This approach in turn once again allows Clayton, Riley, Kai Owen and Ramon Tikaram as Colin Colchester-Price to take advantage of their increased airtime and remind fans why the series remains at its best when challenging and evolving its relationships rather than always pitting characters against Earth-threatening challenges. Over the course of the hour each player of this explosive game-turned-death trap must test their loyalties against their desire for self-preservation, with no-one’s fate guaranteed and Goldwyn’s intelligent integration of red herrings here and there ensuring the lister remains either at the edge of their seat or fascinated to discover how the true last-minute twists will affect future episodes.

Perhaps the only noteworthy shortcoming which this reviewer could detect in “Escape Room” connects more-so to its context within the grander scheme of Aliens Among Us than its compelling semi-standalone tale. Steering clear of spoiler territory, the knowledge of Ng’s true identity as well as the overall Sorvix / Red Skies arc taking priority in Season Five’s final outing mean that a couple of seemingly irreversible watershed moments aren’t explored in as substantial depth going forward as one might hope, serving as devices to push said arcs towards their climax more than anything else. While that seems something of a missed opportunity, though, as a standalone piece Goldwyn’s Torchwood debut provides an utterly gripping hour of tension and emotionally wrought drama which no fan will soon forget.

“Herald of the Dawn”:

Among the most heinous clichés in the marketing book is proclaiming that a TV drama’s protagonists will “never be the same again” once the credits have rolled on its latest season finale. Too often we’re promised as much only to discover that the supposedly groundbreaking changes instigated by that show’s writing team are nothing of the sort or will inevitably be retconned come the next season premiere, for fear of the brand losing followers by axing key characters, leaving plot threads hanging or delivering near-impossible cliffhangers to resolve.

That’s not remotely the case with “Herald of the Dawn”, however. As well as reintroducing Jonny Green’s increasingly besieged ex-journalist Tyler Steele and Jack – who’s absent for much of this boxset with good reason – into the fray, James Goss’ magnificent season capper places myriad other responsibilities on its plate, from resolving Ng’s arc to revealing the rationale behind Bilis Manger’s mysterious Part 2 appearance to confirming that Ro-Jedda and her Sorvix clan aren’t going anywhere either. If manipulating so many pivotal chess pieces at once seemed an impossible task, then Goss makes the endeavour look enviably simple, both providing satisfying closure on many fronts and revealing that other elements are but the tip of the iceberg in a far more audacious multi-season game-plan.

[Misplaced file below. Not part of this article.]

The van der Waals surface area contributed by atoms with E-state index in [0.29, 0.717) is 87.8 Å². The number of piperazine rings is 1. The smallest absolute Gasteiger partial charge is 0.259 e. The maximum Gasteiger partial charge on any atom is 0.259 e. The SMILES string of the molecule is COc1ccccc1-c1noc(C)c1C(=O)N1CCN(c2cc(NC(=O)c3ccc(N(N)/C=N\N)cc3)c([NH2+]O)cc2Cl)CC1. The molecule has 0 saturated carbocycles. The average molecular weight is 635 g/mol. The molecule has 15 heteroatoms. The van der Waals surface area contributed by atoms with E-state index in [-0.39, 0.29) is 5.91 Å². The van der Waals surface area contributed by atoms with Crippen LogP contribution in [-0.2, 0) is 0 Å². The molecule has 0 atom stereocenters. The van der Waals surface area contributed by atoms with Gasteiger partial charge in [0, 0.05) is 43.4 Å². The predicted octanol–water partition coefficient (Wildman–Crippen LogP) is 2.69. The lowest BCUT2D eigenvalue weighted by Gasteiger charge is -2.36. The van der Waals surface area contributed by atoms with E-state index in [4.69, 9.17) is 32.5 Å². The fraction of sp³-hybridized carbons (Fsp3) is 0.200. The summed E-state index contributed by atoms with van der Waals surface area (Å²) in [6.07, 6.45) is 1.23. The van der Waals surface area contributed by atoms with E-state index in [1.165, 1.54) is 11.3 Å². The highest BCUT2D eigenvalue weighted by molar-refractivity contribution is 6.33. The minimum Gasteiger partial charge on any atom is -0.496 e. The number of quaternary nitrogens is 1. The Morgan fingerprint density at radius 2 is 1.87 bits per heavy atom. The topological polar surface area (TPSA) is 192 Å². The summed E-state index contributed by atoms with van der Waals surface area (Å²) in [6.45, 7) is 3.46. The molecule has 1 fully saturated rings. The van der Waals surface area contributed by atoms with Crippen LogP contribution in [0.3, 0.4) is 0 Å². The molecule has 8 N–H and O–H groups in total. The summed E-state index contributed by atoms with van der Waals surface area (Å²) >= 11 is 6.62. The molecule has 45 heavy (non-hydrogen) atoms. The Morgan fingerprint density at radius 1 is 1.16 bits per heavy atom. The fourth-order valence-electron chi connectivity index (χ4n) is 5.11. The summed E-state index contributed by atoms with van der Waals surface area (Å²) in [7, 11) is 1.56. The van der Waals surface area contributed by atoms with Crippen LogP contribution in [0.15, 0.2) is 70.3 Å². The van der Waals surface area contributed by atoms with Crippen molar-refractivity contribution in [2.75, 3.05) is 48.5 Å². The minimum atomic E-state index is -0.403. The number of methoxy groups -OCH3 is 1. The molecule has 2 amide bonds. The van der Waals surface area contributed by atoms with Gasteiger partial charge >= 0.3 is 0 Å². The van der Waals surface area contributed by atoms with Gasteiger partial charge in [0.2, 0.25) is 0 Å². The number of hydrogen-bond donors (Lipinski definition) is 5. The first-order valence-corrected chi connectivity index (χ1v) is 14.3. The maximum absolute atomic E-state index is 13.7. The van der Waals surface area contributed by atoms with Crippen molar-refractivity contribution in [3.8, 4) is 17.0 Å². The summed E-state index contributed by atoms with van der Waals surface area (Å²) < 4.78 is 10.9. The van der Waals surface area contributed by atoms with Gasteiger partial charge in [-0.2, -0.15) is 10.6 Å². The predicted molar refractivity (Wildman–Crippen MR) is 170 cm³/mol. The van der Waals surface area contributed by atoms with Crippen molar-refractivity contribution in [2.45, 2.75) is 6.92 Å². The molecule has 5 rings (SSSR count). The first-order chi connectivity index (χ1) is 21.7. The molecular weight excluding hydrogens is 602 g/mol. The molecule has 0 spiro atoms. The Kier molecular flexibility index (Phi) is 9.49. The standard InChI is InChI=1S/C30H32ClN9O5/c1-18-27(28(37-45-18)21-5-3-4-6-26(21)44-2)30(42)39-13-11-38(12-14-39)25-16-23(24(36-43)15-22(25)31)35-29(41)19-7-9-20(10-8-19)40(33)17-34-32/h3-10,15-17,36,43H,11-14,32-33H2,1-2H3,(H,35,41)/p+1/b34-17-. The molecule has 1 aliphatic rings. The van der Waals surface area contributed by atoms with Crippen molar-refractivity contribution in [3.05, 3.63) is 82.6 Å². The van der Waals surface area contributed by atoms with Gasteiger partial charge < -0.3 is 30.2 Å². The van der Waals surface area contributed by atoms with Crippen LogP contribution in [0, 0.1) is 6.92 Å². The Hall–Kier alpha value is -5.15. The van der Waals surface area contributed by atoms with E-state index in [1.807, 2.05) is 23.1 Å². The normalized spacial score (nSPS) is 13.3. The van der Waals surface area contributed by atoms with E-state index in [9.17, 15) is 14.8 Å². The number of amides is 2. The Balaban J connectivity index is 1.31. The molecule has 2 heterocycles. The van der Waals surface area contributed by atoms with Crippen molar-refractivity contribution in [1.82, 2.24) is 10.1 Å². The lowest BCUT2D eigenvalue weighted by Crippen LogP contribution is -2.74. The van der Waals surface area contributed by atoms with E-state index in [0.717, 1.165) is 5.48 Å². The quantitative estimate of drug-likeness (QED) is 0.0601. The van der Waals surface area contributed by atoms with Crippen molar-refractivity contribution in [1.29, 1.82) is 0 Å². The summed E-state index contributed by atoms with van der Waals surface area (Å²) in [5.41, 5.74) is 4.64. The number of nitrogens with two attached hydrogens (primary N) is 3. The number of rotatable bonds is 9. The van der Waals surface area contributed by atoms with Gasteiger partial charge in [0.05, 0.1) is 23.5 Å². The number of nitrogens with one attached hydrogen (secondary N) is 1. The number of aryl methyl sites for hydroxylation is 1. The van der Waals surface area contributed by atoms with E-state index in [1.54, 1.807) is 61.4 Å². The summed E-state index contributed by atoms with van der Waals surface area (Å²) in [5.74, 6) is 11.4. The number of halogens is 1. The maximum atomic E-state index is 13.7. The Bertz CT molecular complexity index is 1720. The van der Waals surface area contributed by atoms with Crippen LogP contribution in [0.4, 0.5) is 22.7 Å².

Yes, you read that last sentence correctly – as if there were ever any doubt, Goss and director Scott Handcock confirm their intentions for more regular Torchwood chapters beyond Aliens Among Us in the accompanying behind-the-scenes tracks, although to think otherwise would’ve been ridiculous after the infuriatingly tantalising note on which “Herald” concludes. It’s not often that this reviewer finds himself completely breathless at the end of a Big Finish production, but I’ll gladly confess to yelling in exasperation at the top of my voice in a crowded Tottenham Court Road tube station as the series’ iconic theme tune kicked in to signal Season Five’s end credits. How we’ll endure such an unbearable wait between now and Season Six given the colossal cliffhanger left here – and a particularly poignant coda by Russell T. Davies leaving a Torchwood icon’s future uncertain – is beyond yours truly.